Blue Lagoon, An Otherworldly Calm Spot On Earth

The Blue Lagoon is an awesome place to be in, if only to enjoy a good bathe or spa treatment. But is the Blue Lagoon really worth it?

Blue Lagoon

Iceland is known for its pools, spas, and geothermal activities. What happens if you combine these three and wrap the result in a luxurious package? You get Blue Lagoon, one of the most premiere spots in Iceland offering unmatched and one-of-a-kind relaxing experience.

Around 45 minutes away from the capital, Blue Lagoon is famous for a lot of things, primarily its popularity with tourists. You might even recognize its image from popular media — a small sea of calm, powder-blue waters, steam hovering in wisps above it, black-and-gray craggy rocks dotting the horizon.

Blue LagoonThis geothermal spa is an image of luxury — the kind of luxury where you have to pre-book for days (or even weeks) in advance. Blue Lagoon is Reykjavik’s most popular attraction, so it’s recommended to book ahead through it’s website as last minute booking will normally cost you higher priced ticket or worst, you won’t get entry slot.

Like any other resort, Blue Lagoon also offers other services such as hotel rooms – the Silica Hotel and Retreat Hotel; restaurants – Lava Restaurant and Moss Restaurant; spa services and also their own brand of skin care products – the Blue Lagoon Skin Care.

Blue LagoonThe water isn’t very hot — 39 degrees Celsius on average — since it has already passed through a geothermal power plant on its way to the lagoon. Yes, the lagoon is manmade, but the waters themselves originate from a superheated vent near a vein of lava.

Here’s below, interesting facts about Blue Lagoon’s seawater. I am very grateful I took time taking photos not just of the beautiful scenery in the Blue Lagoon but also of those informative posters/fliers around the premises.

The Natural Source

The Blue Lagoon geothermal seawater is a part of an ecocycle where nature and science work in harmony. The seawater originates 2000 meters beneath the ground where it is heated by earth’s natural forces. At this depth, the temperature is 240 degree Celsius and the pressure is 36 times the pressure on the earth’s surface. The geothermal seawater comes into contact with cooling magmatic intrusions and captures the earth’s minerals, resulting in this unique natural source known for its healing power and active ingredients: silica, mineral and algae.
Source: Blue Lagoon

Blue LagoonThe Blue Lagoon is an awesome place to be in this Icelandic capital of Reykjavik, if only to enjoy a good bathe or spa treatment. If you can, go here in the evenings (the place is open until 12MN during summer, and until 9 or 10 PM at other times). This way, you can feel what it’s like to plunge into the water under the midnight sun, or under the weaving lights of an aurora! It’s an otherworldly and unforgettable experience.

The geo-heated seawater here is rich in various minerals like sulfur and silica, and is purported to have significant healing properties (especially for those with psoriasis and other skin diseases). Don’t worry about catching anything here, though, as it’s covered by Iceland’s very strict code of spa hygiene. Also, the waters are completely replaced every 2 days.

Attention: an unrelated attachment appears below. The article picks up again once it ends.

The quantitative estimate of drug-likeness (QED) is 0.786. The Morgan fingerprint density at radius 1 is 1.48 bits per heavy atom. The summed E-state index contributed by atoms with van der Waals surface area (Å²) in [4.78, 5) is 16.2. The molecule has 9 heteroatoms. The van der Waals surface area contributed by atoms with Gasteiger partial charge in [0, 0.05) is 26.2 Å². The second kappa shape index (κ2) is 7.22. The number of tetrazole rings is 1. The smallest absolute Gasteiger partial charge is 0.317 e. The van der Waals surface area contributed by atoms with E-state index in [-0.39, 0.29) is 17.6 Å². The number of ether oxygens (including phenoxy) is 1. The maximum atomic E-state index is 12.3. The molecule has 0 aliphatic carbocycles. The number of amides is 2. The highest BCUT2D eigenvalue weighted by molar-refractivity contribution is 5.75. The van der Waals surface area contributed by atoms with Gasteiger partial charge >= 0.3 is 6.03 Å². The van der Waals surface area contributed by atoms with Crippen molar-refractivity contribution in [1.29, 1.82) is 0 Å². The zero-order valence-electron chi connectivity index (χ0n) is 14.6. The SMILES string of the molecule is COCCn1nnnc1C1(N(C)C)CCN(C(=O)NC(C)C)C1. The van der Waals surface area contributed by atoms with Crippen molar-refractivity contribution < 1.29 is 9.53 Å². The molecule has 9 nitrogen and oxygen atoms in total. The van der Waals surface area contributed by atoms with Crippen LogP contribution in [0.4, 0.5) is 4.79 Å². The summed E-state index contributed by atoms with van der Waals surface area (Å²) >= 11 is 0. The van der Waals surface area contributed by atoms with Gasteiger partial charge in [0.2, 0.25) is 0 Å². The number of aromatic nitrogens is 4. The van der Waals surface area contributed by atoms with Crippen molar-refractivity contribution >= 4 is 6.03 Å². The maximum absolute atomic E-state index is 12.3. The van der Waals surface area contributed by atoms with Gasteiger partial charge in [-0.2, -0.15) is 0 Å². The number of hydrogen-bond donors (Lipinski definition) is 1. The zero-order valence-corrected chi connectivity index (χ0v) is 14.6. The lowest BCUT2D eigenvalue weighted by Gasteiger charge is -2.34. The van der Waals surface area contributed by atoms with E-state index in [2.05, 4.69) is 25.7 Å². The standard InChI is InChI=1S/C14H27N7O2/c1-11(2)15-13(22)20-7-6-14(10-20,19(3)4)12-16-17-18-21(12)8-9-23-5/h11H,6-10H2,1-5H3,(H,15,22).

But is the Blue Lagoon really worth it? Most people seem to agree so. And to prove it, check out some of Blue Lagoon’s services for a truly unique Icelandic experience:

Blue Lagoon Spa Treatment and Massages

Blue Lagoon spa treatment and massages take place both indoor and in the lagoon, in the open air. The treatments are based on Blue Lagoon geothermal seawater’s active ingredients: minerals, silica and algae. Floating in the mineral-rich water, in close proximity to the Blue Lagoon’s extraordinary environment, surrounded by the natural elements and pure Icelandic air, it is a unique experience for body and mind.
Source: Blue Lagoon

Blue Lagoon Clinic

The Blue Lagoon geothermal water is known for its positive effects on psoriasis. The Blue Lagoon psoriasis treatment is natural, without side effects and is based on bathing in the seawater and use of Blue Lagoon skin care products. The treatment is provided at the Blue Lagoon Clinic, about 5 – minute walk from the Blue Lagoon. The Blue Lagoon Clinic also offers spacious accommodation rooms with television and internet access.
Source: Blue Lagoon

Blue Lagoon Skin Care

Blue Lagoon’s natural active ingredients: silica, minerals and algae form the base for development of Blue Lagoon skin care products. The first product line was launched in 1995 with only a few items. But since then, a series of face, body and spa products have been developed and are used by people from all over the world. The design of the Blue Lagoon Shops provides a connection to the Blue Lagoon’s natural environment and adds to the true Icelandic experience.
Source: Blue Lagoon

Getting to Blue Lagoon

Blue LagoonWith several bus companies operating in the city, getting to the Blue Lagoon is effortless (and in my case, it was both effortless and scenic!). Or if you prefer getting to the Blue Lagoon on your own, you can opt for car rental services available in the city.

Arriving Reykjavik on a cruise ship? There are taxis normally waiting right from the dock. Just tell the taxi driver to take you to the Blue Lagoon.

If you are remotely thinking of going here on your Iceland visit, it’s best to book now. Ticket prices tend to rise steeply the closer you are to your target dates, so it’s best to book early. It’s not for nothing, after all, that this is one of the most frequented spots in all of Iceland!

Blue Lagoon Contact: +354 420 8800

Blue Lagoon Address: Norðurljósavegur 9, 240 Grindavík

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